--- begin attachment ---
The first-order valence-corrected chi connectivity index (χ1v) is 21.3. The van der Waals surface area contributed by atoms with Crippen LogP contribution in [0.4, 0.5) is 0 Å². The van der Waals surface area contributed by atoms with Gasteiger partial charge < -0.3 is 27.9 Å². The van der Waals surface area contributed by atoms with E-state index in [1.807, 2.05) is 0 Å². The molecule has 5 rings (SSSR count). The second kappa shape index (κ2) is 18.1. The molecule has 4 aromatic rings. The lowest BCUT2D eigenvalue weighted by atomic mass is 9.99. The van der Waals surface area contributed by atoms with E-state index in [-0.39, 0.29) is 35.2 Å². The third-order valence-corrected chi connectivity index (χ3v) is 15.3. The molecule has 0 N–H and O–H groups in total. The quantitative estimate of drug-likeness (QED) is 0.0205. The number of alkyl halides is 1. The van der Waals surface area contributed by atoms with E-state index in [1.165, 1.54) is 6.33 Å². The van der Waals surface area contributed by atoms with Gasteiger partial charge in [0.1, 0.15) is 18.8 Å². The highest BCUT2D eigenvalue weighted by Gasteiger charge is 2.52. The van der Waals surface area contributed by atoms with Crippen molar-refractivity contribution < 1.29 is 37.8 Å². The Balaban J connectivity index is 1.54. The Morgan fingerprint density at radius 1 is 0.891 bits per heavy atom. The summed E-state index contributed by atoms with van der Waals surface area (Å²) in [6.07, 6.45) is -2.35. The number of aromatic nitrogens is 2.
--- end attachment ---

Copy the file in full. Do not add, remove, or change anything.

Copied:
The first-order valence-corrected chi connectivity index (χ1v) is 21.3. The van der Waals surface area contributed by atoms with Crippen LogP contribution in [0.4, 0.5) is 0 Å². The van der Waals surface area contributed by atoms with Gasteiger partial charge < -0.3 is 27.9 Å². The van der Waals surface area contributed by atoms with E-state index in [1.807, 2.05) is 0 Å². The molecule has 5 rings (SSSR count). The second kappa shape index (κ2) is 18.1. The molecule has 4 aromatic rings. The lowest BCUT2D eigenvalue weighted by atomic mass is 9.99. The van der Waals surface area contributed by atoms with E-state index in [-0.39, 0.29) is 35.2 Å². The third-order valence-corrected chi connectivity index (χ3v) is 15.3. The molecule has 0 N–H and O–H groups in total. The quantitative estimate of drug-likeness (QED) is 0.0205. The number of alkyl halides is 1. The van der Waals surface area contributed by atoms with E-state index in [1.165, 1.54) is 6.33 Å². The van der Waals surface area contributed by atoms with Gasteiger partial charge in [0.1, 0.15) is 18.8 Å². The highest BCUT2D eigenvalue weighted by Gasteiger charge is 2.52. The van der Waals surface area contributed by atoms with Crippen molar-refractivity contribution < 1.29 is 37.8 Å². The Balaban J connectivity index is 1.54. The Morgan fingerprint density at radius 1 is 0.891 bits per heavy atom. The summed E-state index contributed by atoms with van der Waals surface area (Å²) in [6.07, 6.45) is -2.35. The number of aromatic nitrogens is 2.